Bought for the Coronation, our first TV
had a nine inch screen. It stood in a corner
of the front room. My grandmother, who
had outlived two husbands, two World Wars,
and once had tea with Buffalo Bill,
thought that those appearing on ‘the box’
could see those watching, so was discerning
about whom she chose to watch, and when.
She particularly liked ‘What’s My Line?’, an import
from America, in which a panel
of four TV ‘personalities’ guessed
what a range of guests did for a living.
It was broadcast early Sunday evenings.
An hour before she would heat her curling tongs
in the small range in the kitchen. The house
would fill suddenly with the smell of singed hair.
Her favourite panellist – she thought him ‘refined’ –
was Gilbert Harding: a choleric,
Cambridge graduate; a poorhouse orphan,
prematurely middle aged; a good
BBC voice with the proper vowels,
a hint of tobacco. The Corporation
kept his secret, when ‘the love that dare not
speaks its name’ risked penal servitude.
Outed by the tabloids ‘as the rudest man
in Britain’, he was recognised in the street.
He described himself as a ‘tele-phoney’,
and recounted a journey on the Tube
from Russell Square to Oxford Circus
when he was pointed out, and fêted,
while, at the other end of the carriage,
T.S. Eliot was ignored. Old Possum,
another smoker, feared ‘the television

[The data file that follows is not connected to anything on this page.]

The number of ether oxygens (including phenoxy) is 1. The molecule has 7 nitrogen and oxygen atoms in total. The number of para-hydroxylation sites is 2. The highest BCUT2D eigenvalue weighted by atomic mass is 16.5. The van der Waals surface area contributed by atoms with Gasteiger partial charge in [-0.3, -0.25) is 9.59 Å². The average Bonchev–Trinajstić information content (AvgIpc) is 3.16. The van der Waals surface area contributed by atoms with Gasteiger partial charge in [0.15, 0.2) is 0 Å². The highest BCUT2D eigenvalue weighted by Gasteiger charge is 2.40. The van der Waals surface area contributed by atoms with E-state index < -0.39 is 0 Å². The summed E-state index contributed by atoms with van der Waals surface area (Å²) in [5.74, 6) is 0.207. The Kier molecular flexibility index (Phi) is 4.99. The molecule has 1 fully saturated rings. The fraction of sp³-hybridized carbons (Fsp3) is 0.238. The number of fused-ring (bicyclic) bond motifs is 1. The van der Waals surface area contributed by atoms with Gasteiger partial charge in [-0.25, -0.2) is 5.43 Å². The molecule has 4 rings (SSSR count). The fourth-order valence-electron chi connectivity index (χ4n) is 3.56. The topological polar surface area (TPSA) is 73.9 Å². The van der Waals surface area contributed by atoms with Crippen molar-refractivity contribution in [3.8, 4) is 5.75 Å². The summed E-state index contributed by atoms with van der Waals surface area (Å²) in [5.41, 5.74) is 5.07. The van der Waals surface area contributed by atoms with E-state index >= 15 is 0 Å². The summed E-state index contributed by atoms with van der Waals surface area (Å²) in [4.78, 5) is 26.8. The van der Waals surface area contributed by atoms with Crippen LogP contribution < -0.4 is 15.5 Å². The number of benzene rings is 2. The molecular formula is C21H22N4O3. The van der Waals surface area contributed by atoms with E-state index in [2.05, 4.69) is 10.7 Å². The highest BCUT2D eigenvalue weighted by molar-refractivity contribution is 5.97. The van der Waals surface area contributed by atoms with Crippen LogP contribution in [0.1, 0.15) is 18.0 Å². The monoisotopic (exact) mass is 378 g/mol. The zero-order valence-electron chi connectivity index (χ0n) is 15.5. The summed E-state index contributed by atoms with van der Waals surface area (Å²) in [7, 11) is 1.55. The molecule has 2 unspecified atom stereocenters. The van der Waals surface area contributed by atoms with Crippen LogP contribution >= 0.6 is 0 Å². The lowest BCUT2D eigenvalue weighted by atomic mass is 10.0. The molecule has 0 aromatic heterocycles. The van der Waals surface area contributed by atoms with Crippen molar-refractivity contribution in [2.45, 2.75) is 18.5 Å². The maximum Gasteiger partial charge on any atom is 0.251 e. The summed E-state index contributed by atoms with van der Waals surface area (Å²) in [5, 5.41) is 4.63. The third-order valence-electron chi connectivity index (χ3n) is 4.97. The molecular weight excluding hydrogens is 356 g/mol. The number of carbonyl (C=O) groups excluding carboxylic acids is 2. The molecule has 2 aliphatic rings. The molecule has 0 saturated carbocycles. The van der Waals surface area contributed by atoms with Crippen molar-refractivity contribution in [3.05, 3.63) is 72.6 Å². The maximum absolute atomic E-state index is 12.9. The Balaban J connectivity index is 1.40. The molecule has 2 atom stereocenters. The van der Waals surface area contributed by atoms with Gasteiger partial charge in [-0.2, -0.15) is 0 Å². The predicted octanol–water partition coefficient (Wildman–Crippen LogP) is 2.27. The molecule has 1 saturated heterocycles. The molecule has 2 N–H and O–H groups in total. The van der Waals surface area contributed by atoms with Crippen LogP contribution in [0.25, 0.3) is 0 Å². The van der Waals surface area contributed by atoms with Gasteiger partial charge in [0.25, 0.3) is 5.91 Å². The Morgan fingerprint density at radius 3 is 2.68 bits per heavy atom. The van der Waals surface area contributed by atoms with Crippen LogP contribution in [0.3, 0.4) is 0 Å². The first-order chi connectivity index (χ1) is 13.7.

habit’, thought the word itself ‘ugly
because of foreignness or ill-breeding’.
Eliot, a confused anti-Semite,
and Groucho Marx were mutual fans.
As the latter might have said to the former
on the one occasion they ate together,
‘Tom, just because you’re a genius,’
flicking cigar ash, raising an eyebrow,
‘doesn’t mean you’re not also a schmendrick!’.
Harding lived for many years in Brighton,
whose bus company named a bus after him –
i.e. ‘bus’ as in short for ‘omnibus’.
My grandmother filled part of my childhood
with tales of her girlhood in Liverpool
from some sixty years before: the bloody
sectarian skirmishes; the frequent
prophecies of the end of days; the hulks
beached and rusting on the Cast Iron Shore
at the bottom of her steep street; and the boy
next door gone to America, and lost.
I can still recall his name six decades on –
and many decades since he sailed to Boston –
Johnny Flaws, Johnny Flaws.